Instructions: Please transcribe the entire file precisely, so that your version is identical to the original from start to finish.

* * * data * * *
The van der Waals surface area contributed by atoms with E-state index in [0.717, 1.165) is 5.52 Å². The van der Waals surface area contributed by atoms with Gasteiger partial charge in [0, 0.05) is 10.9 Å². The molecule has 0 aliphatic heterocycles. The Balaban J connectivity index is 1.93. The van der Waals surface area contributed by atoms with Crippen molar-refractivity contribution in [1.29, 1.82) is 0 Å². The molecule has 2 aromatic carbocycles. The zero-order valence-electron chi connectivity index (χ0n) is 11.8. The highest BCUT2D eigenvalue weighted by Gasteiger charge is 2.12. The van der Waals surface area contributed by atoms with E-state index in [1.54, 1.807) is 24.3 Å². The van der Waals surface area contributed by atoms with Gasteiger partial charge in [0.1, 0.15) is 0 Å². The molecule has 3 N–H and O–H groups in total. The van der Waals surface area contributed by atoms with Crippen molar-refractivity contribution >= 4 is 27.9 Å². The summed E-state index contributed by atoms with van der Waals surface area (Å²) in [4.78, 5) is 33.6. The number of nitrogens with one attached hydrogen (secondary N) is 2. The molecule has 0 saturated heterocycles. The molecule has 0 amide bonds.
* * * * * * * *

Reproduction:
The van der Waals surface area contributed by atoms with E-state index in [0.717, 1.165) is 5.52 Å². The van der Waals surface area contributed by atoms with Gasteiger partial charge in [0, 0.05) is 10.9 Å². The molecule has 0 aliphatic heterocycles. The Balaban J connectivity index is 1.93. The van der Waals surface area contributed by atoms with Crippen molar-refractivity contribution in [1.29, 1.82) is 0 Å². The molecule has 2 aromatic carbocycles. The zero-order valence-electron chi connectivity index (χ0n) is 11.8. The highest BCUT2D eigenvalue weighted by Gasteiger charge is 2.12. The van der Waals surface area contributed by atoms with E-state index in [1.54, 1.807) is 24.3 Å². The van der Waals surface area contributed by atoms with Gasteiger partial charge in [0.1, 0.15) is 0 Å². The molecule has 3 N–H and O–H groups in total. The van der Waals surface area contributed by atoms with Crippen molar-refractivity contribution >= 4 is 27.9 Å². The summed E-state index contributed by atoms with van der Waals surface area (Å²) in [4.78, 5) is 33.6. The number of nitrogens with one attached hydrogen (secondary N) is 2. The molecule has 0 saturated heterocycles. The molecule has 0 amide bonds.